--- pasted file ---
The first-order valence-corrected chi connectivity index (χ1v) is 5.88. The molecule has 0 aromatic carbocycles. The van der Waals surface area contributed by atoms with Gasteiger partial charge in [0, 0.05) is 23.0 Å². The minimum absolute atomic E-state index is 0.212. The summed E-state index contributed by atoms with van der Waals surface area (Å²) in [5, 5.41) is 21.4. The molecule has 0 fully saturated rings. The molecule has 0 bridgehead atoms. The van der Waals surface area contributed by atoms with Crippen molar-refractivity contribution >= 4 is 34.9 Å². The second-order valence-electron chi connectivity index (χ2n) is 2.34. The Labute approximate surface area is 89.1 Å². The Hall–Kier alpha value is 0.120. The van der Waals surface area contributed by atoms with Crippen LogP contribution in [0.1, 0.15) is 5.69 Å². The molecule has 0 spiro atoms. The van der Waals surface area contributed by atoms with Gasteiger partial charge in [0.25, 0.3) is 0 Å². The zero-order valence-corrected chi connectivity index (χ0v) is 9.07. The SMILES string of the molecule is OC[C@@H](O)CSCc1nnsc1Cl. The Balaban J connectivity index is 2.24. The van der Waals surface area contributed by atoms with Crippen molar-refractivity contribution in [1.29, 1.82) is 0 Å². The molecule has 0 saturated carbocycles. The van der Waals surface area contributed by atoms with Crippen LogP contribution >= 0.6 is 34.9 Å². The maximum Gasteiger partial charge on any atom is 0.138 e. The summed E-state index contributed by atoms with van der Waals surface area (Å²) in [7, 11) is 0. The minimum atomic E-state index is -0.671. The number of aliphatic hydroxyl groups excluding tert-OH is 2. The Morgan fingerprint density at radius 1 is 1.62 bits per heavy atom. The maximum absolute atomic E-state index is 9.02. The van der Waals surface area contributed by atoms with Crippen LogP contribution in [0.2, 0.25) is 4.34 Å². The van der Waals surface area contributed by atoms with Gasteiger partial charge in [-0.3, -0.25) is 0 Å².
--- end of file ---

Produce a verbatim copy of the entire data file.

The first-order valence-corrected chi connectivity index (χ1v) is 5.88. The molecule has 0 aromatic carbocycles. The van der Waals surface area contributed by atoms with Gasteiger partial charge in [0, 0.05) is 23.0 Å². The minimum absolute atomic E-state index is 0.212. The summed E-state index contributed by atoms with van der Waals surface area (Å²) in [5, 5.41) is 21.4. The molecule has 0 fully saturated rings. The molecule has 0 bridgehead atoms. The van der Waals surface area contributed by atoms with Crippen molar-refractivity contribution >= 4 is 34.9 Å². The second-order valence-electron chi connectivity index (χ2n) is 2.34. The Labute approximate surface area is 89.1 Å². The Hall–Kier alpha value is 0.120. The van der Waals surface area contributed by atoms with Crippen LogP contribution in [0.1, 0.15) is 5.69 Å². The molecule has 0 spiro atoms. The van der Waals surface area contributed by atoms with Gasteiger partial charge in [0.25, 0.3) is 0 Å². The zero-order valence-corrected chi connectivity index (χ0v) is 9.07. The SMILES string of the molecule is OC[C@@H](O)CSCc1nnsc1Cl. The Balaban J connectivity index is 2.24. The van der Waals surface area contributed by atoms with Crippen molar-refractivity contribution in [1.29, 1.82) is 0 Å². The molecule has 0 saturated carbocycles. The van der Waals surface area contributed by atoms with Crippen LogP contribution >= 0.6 is 34.9 Å². The maximum Gasteiger partial charge on any atom is 0.138 e. The summed E-state index contributed by atoms with van der Waals surface area (Å²) in [7, 11) is 0. The minimum atomic E-state index is -0.671. The number of aliphatic hydroxyl groups excluding tert-OH is 2. The Morgan fingerprint density at radius 1 is 1.62 bits per heavy atom. The maximum absolute atomic E-state index is 9.02. The van der Waals surface area contributed by atoms with Crippen LogP contribution in [0.2, 0.25) is 4.34 Å². The van der Waals surface area contributed by atoms with Gasteiger partial charge in [-0.3, -0.25) is 0 Å².